* China’s March factory activity shrinks - HSBC Flash PMI
* France, German PMI falls sharply
* Iran watched, South Africa stops oil imports
* U.S. weekly jobless claims drop to 4-year low
By Gene Ramos
NEW YORK, March 22 (Reuters) - Oil fell 1 percent in light activity on Thursday, dragged down by manufacturing data from China and the euro zone showing a drop in new orders that spurred fresh concerns about global fuel demand.
Factory activity in China, one of the biggest engines of global oil demand growth, shrank in March for a fifth straight month, with the rate of contraction accelerating and new orders sinking to a four-month low.
The report put oil markets, which have been balancing concerns about global demand against the potential loss of Iranian crude supplies, on a bearish trajectory in Asian trading. Prices dropped further after data showed a sharp fall in French and German factory activity that even the most pessimistic economists, eyeing the euro zone’s debt woes, failed to predict.
“There’s a bit of a China backlash at the moment, and we should expect more turbulence as people assess whether China is heading for a hard or a soft landing,” said Filip Petersson, commodity strategist at SEB in Stockholm.
“There’s a far greater chance of a soft landing, but there will be more doubts from time to time, and sentiment has turned quite rapidly bearish today in Europe.”
Oil briefly pared losses after U.S. government data showed jobless benefit claims continued trending lower, falling last week to a four-year low.
International benchmark Brent crude closed at $123.14 a barrel, dropping $1.06, marking the lowest settlement for front-month Brent since March 6. U.S. May crude settled down $1.92 at $105.35 a barrel. Trading volumes for both Brent and U.S. crude were about 20 percent below the 30-day moving average.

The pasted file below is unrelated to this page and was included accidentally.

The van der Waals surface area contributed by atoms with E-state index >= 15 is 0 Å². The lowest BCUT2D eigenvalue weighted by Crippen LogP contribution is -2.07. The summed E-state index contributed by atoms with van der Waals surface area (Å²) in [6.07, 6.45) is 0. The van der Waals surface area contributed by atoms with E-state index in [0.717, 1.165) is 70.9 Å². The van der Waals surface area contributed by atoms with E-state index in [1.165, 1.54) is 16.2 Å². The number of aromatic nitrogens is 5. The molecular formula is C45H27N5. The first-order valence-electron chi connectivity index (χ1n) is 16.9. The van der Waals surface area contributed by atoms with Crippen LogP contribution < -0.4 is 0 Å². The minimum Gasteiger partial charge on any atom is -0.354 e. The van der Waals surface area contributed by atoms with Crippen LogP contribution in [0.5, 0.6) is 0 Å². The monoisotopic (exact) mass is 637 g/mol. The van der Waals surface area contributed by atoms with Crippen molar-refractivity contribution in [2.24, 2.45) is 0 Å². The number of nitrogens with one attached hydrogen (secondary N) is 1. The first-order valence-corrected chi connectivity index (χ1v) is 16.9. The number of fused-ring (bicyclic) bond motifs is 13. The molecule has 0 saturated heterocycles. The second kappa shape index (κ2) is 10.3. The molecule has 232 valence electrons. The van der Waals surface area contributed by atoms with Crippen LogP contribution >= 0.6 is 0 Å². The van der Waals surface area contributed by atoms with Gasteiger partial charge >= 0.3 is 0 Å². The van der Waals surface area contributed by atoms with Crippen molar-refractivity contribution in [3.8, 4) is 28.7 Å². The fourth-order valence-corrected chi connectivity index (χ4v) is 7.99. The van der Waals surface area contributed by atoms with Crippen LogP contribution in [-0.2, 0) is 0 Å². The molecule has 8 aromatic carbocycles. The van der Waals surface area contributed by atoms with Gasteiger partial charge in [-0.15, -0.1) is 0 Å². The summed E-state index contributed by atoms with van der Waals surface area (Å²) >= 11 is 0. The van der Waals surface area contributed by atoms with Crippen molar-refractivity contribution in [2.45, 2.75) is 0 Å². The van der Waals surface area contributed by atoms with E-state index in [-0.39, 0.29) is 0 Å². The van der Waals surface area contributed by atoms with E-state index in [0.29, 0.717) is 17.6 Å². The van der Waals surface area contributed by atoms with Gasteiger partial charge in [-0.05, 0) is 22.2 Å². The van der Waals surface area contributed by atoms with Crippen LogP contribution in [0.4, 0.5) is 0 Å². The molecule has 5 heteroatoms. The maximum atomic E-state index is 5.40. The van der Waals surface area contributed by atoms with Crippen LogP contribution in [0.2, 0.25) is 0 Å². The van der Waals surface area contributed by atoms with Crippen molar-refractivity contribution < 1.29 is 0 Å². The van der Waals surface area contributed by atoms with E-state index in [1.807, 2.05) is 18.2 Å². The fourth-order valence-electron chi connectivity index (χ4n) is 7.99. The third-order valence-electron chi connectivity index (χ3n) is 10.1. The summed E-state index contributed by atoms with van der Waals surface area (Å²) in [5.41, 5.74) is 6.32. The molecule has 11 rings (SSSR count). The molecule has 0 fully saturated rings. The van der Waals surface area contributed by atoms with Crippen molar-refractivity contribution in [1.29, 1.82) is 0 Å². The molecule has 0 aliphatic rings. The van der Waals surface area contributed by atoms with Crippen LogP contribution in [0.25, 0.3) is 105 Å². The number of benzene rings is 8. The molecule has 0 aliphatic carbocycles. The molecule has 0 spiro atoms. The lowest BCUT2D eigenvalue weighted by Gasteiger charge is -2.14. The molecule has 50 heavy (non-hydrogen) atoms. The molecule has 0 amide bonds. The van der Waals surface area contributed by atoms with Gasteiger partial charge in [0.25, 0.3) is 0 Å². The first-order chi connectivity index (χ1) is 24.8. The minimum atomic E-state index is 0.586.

At the start of the month, Brent crude prices hit an intraday high of $128.40, the highest since July 2008, while U.S. crude hit $110.55, highest since last May, supported by fears of supply disruption from Iran as the West tightens sanctions to stop Tehran’s disputed nuclear program.
Top oil exporter Saudi Arabia earlier this week again pledged to increase output to meet any disruption in supplies as part of an effort to bring down oil and fuel prices, which have become a central issue in the U.S. presidential race.
Worries about rising U.S. gasoline prices have spurred pledges from the White House to ease supply bottlenecks in the world’s biggest consumer, as well as considerations of tapping emergency reserves.
While France and Germany ruled out a coordinated release by members of the International Energy Agency such as the deal reached last summer when the Libyan civil war cut supplies from that OPEC member, the U.S. and Britain have discussed releasing their reserves.
South Korea on Thursday said it would also support a drawdown of its stockpiles to bring down prices.
In Cushing, Oklahoma, the delivery point for U.S. traded crude oil futures, U.S. President Obama reiterated his pledge to speed up the approval for the southern leg of the Keystone XL pipeline that would ship crude from the Midwest, where supplies are rising, to the Texas Gulf Coast refining hub.
The growing glut of stockpiles at Cushing have strengthened Brent’s premium against U.S. crude futures. The spread widened to around $17.70, after closing at $16.93 on Wednesday.
Analysts polled by Reuters hiked their forecast for Brent oil prices this year by $4 to $114.30 a barrel, citing the concerns that supply losses could grow as a European Union ban on Iranian crude takes effect on July 1 and Asian countries face pressure from Washington to cut purchases from Iran.
South Africa has suspended almost all oil imports from Iran and intends to abide by a U.S. request to significantly reduce supplies coming from the Islamic Republic, a senior diplomat said on Thursday.
South Korea, another major buyer, has cut imports of Iranian crude in the first two months of 2012, adding to a growing group of Iran’s clients bowing to international pressure on Tehran.
In addition to the risk of an Iranian disruption, adverse weather, technical glitches and unrest in Syria, Yemen and Sudan has taken about 1.1 million barrels per day of oil production offline, according to a Reuters report.